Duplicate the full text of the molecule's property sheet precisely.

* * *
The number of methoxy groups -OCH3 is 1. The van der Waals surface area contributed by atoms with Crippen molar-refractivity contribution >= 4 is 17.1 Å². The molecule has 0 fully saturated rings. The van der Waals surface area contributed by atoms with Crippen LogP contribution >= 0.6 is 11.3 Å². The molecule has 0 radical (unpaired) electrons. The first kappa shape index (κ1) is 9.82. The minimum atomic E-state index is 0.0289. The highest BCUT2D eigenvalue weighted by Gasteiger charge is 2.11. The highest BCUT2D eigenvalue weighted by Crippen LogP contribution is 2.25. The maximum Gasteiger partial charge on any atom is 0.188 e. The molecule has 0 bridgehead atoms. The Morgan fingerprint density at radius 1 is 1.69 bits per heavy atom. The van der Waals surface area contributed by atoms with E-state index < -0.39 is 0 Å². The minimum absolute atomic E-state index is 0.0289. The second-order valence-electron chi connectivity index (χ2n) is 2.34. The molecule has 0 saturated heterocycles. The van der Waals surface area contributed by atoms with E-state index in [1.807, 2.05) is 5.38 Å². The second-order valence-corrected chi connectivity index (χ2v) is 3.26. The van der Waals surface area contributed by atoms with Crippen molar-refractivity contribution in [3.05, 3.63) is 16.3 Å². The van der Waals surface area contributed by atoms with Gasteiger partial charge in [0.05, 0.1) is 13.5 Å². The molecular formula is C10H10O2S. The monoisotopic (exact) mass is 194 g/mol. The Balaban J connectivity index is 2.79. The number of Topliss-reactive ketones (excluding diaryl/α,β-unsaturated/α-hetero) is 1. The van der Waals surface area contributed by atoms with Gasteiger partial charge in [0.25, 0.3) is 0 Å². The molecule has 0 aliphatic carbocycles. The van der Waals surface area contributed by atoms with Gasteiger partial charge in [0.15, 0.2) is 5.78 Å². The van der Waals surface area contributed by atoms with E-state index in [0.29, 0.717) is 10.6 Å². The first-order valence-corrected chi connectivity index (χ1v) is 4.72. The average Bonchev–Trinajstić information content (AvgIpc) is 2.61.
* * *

The number of methoxy groups -OCH3 is 1. The van der Waals surface area contributed by atoms with Crippen molar-refractivity contribution >= 4 is 17.1 Å². The molecule has 0 fully saturated rings. The van der Waals surface area contributed by atoms with Crippen LogP contribution >= 0.6 is 11.3 Å². The molecule has 0 radical (unpaired) electrons. The first kappa shape index (κ1) is 9.82. The minimum atomic E-state index is 0.0289. The highest BCUT2D eigenvalue weighted by Gasteiger charge is 2.11. The highest BCUT2D eigenvalue weighted by Crippen LogP contribution is 2.25. The maximum Gasteiger partial charge on any atom is 0.188 e. The molecule has 0 bridgehead atoms. The Morgan fingerprint density at radius 1 is 1.69 bits per heavy atom. The van der Waals surface area contributed by atoms with E-state index < -0.39 is 0 Å². The minimum absolute atomic E-state index is 0.0289. The second-order valence-electron chi connectivity index (χ2n) is 2.34. The molecule has 0 saturated heterocycles. The van der Waals surface area contributed by atoms with E-state index in [1.807, 2.05) is 5.38 Å². The second-order valence-corrected chi connectivity index (χ2v) is 3.26. The van der Waals surface area contributed by atoms with Crippen molar-refractivity contribution in [3.05, 3.63) is 16.3 Å². The van der Waals surface area contributed by atoms with Gasteiger partial charge in [0.05, 0.1) is 13.5 Å². The molecular formula is C10H10O2S. The monoisotopic (exact) mass is 194 g/mol. The Balaban J connectivity index is 2.79. The number of Topliss-reactive ketones (excluding diaryl/α,β-unsaturated/α-hetero) is 1. The van der Waals surface area contributed by atoms with Gasteiger partial charge in [0.25, 0.3) is 0 Å². The molecule has 0 aliphatic carbocycles. The van der Waals surface area contributed by atoms with Gasteiger partial charge in [0.15, 0.2) is 5.78 Å². The van der Waals surface area contributed by atoms with E-state index in [0.29, 0.717) is 10.6 Å². The first-order valence-corrected chi connectivity index (χ1v) is 4.72. The average Bonchev–Trinajstić information content (AvgIpc) is 2.61.